This introductory article describes the phenomena of incommensurability and incomparability, how they are related, and why they are important. Since incomparability is the more significant phenomenon, the paper takes that as its focus. It gives a detailed account of what incomparability is, investigates the relation between the incomparability of values and the incomparability of alternatives for choice, distinguishes incomparability from the related phenomena of parity, indeterminacy, and noncomparability, and, finally, defends a view about practical justification that vindicates the importance of incomparability — assuming it exists — for practical reason.
This is a synoptic and critical commentary on Joseph Raz’s From Normativity to Responsibility.
This paper argues that there is a particular kind of ‘internal’ commitment typically made in the context of romantic love relationships that has striking meta-normative implications for how we understand the role of the will in practical normativity. Internal commitments cannot plausibly explain the reasons we have in committed relationships on the usual model – as triggering reasons that are already there, in the way that making a promise triggers a reason via a pre-existing norm of the form ‘If you make a promise to x, then you have a reason to x’. Instead, internal commitments are that in virtue of which one has the special reasons of committed relationships; they are the grounds of such reasons. In this way, the will is a source of practical normativity.
The paper has two aims. The first is to propose a general framework for organizing some central questions about normative practical reasons in a way that separates importantly distinct issues that are often run together. Setting out this framework provides a snapshot of the leading types of view about practical reasons as well as a deeper understanding of what are widely regarded to be some of their most serious difficulties. The second is to use the proposed framework to uncover and diagnose what I believe is a structural problem that plagues the debate about practical reasons. A common move in the debate involves a proponent of one type of view offering what she and others proposing that type consider to be a devastating criticism of an opposing type of view, only to find that her criticism is shrugged off by her opponents as easy to answer, misguided, or having little significance for their view. This isn’t due to conceptual blindness or mere slavish devotion to a theory but something fundamental about the argumentative structure of a debate over genuinely shared issues. Hence, the debate about practical reasons suffers from argumentative gridlock. The proposed framework helps us to see why this is so, and what we might do to move beyond it.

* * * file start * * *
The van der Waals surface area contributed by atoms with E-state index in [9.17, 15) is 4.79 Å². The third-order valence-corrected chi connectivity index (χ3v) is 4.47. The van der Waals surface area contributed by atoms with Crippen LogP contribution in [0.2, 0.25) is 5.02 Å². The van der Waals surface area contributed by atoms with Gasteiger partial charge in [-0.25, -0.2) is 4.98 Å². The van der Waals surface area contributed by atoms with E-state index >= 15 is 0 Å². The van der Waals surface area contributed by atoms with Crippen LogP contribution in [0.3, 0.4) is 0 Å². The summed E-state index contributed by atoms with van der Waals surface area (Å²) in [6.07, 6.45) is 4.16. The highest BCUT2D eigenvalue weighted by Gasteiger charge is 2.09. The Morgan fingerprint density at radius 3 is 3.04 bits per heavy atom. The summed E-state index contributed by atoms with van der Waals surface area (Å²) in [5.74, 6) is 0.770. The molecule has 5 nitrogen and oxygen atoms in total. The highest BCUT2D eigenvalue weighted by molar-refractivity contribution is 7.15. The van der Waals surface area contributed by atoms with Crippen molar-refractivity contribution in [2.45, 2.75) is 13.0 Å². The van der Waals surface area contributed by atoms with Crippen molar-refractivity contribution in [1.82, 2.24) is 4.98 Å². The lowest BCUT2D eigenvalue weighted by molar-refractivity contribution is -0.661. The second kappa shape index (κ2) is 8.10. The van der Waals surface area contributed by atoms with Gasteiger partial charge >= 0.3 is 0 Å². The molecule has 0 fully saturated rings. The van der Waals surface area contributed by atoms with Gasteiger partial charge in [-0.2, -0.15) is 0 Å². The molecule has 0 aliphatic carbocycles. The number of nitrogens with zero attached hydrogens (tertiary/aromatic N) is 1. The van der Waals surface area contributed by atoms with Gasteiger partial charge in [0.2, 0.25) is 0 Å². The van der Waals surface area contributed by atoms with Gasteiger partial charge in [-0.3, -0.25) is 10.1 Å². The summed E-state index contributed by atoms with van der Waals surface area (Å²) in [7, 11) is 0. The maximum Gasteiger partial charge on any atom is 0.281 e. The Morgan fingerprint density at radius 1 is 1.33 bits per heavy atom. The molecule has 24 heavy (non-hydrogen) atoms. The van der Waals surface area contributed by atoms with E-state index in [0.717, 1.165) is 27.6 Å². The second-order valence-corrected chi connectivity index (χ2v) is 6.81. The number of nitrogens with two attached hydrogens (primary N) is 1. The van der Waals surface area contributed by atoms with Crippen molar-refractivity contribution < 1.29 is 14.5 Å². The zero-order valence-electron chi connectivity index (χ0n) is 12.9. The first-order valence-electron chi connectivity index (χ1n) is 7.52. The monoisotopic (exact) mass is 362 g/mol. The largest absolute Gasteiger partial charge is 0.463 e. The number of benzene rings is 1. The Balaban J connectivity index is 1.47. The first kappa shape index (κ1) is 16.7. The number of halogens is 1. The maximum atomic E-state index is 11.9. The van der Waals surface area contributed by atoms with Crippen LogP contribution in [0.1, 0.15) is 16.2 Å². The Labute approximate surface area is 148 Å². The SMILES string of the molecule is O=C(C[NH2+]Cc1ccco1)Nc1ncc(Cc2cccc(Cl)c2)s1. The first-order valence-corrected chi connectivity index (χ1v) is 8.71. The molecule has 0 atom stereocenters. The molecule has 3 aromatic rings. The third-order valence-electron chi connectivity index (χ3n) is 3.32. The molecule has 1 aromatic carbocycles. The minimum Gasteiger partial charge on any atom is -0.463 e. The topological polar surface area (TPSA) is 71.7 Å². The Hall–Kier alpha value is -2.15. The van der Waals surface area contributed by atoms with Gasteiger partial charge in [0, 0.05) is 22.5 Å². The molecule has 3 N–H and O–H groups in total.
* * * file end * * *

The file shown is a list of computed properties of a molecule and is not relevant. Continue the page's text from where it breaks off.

This paper presents an argument against the widespread view that ‘hard choices’ are hard because of the incomparability of the alternatives. The argument has two parts. First, I argue that any plausible theory of practical reason must be ‘comparativist’ in form, that is, it must hold that a comparative relation between the alternatives with respect to what matters in the choice determines a justified choice in that situation. If comparativist views of practical reason are correct, however, the incomparabilist view of hard choices should be rejected. Incomparabilism about hard choices leads us to an implausible error theory about the phenomenology of hard choices, threatens an unattractive view of human agency, and leaves us in perplexity about what we are doing when we choose in hard choices. The second part of the argument explores the main competitor to comparativist views of practical reason, noncomparativist view, according tow which a choice is justified so long as it is not worse than any of the alternatives. This view is often assumed by rational choice theorists but has its best philosophical defense in work by Joseph Raz. On Raz’s view, incomparabilism about hard choices avoids the problems faced if comparativism is correct, but it faces different difficulties. I argue that Raz’s noncomparativist view mistakenly assimilates practical reason to more restricted normative domains such as the law.